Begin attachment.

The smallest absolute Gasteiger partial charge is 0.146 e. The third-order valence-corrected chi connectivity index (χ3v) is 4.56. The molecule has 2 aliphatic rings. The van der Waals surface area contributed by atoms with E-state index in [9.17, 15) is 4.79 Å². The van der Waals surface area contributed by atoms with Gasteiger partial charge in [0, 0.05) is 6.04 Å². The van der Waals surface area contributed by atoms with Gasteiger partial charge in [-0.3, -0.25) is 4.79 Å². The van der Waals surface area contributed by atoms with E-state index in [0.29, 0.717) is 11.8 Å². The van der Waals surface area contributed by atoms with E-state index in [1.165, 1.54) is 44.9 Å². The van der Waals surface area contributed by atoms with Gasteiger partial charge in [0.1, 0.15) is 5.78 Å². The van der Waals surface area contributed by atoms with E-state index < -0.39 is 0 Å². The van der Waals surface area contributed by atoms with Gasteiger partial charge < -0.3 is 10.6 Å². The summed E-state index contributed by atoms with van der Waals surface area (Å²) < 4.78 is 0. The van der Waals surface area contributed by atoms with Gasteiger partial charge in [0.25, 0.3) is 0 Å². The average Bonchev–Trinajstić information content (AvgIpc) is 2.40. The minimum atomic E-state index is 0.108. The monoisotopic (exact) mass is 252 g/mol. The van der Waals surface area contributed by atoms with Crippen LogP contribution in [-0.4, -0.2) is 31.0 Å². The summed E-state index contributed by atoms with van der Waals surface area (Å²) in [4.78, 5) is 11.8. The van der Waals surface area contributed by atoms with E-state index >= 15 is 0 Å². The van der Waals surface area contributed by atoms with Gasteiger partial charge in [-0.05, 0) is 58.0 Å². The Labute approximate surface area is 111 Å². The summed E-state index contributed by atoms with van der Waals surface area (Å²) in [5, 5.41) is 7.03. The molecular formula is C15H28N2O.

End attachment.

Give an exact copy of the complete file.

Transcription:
The smallest absolute Gasteiger partial charge is 0.146 e. The third-order valence-corrected chi connectivity index (χ3v) is 4.56. The molecule has 2 aliphatic rings. The van der Waals surface area contributed by atoms with E-state index in [9.17, 15) is 4.79 Å². The van der Waals surface area contributed by atoms with Gasteiger partial charge in [0, 0.05) is 6.04 Å². The van der Waals surface area contributed by atoms with Gasteiger partial charge in [-0.3, -0.25) is 4.79 Å². The van der Waals surface area contributed by atoms with E-state index in [0.29, 0.717) is 11.8 Å². The van der Waals surface area contributed by atoms with E-state index in [1.165, 1.54) is 44.9 Å². The van der Waals surface area contributed by atoms with Gasteiger partial charge in [0.1, 0.15) is 5.78 Å². The van der Waals surface area contributed by atoms with E-state index < -0.39 is 0 Å². The van der Waals surface area contributed by atoms with Gasteiger partial charge < -0.3 is 10.6 Å². The summed E-state index contributed by atoms with van der Waals surface area (Å²) < 4.78 is 0. The van der Waals surface area contributed by atoms with Gasteiger partial charge in [0.25, 0.3) is 0 Å². The average Bonchev–Trinajstić information content (AvgIpc) is 2.40. The minimum atomic E-state index is 0.108. The monoisotopic (exact) mass is 252 g/mol. The van der Waals surface area contributed by atoms with Crippen LogP contribution in [-0.4, -0.2) is 31.0 Å². The summed E-state index contributed by atoms with van der Waals surface area (Å²) in [4.78, 5) is 11.8. The van der Waals surface area contributed by atoms with E-state index >= 15 is 0 Å². The van der Waals surface area contributed by atoms with Gasteiger partial charge in [-0.05, 0) is 58.0 Å². The Labute approximate surface area is 111 Å². The summed E-state index contributed by atoms with van der Waals surface area (Å²) in [5, 5.41) is 7.03. The molecular formula is C15H28N2O.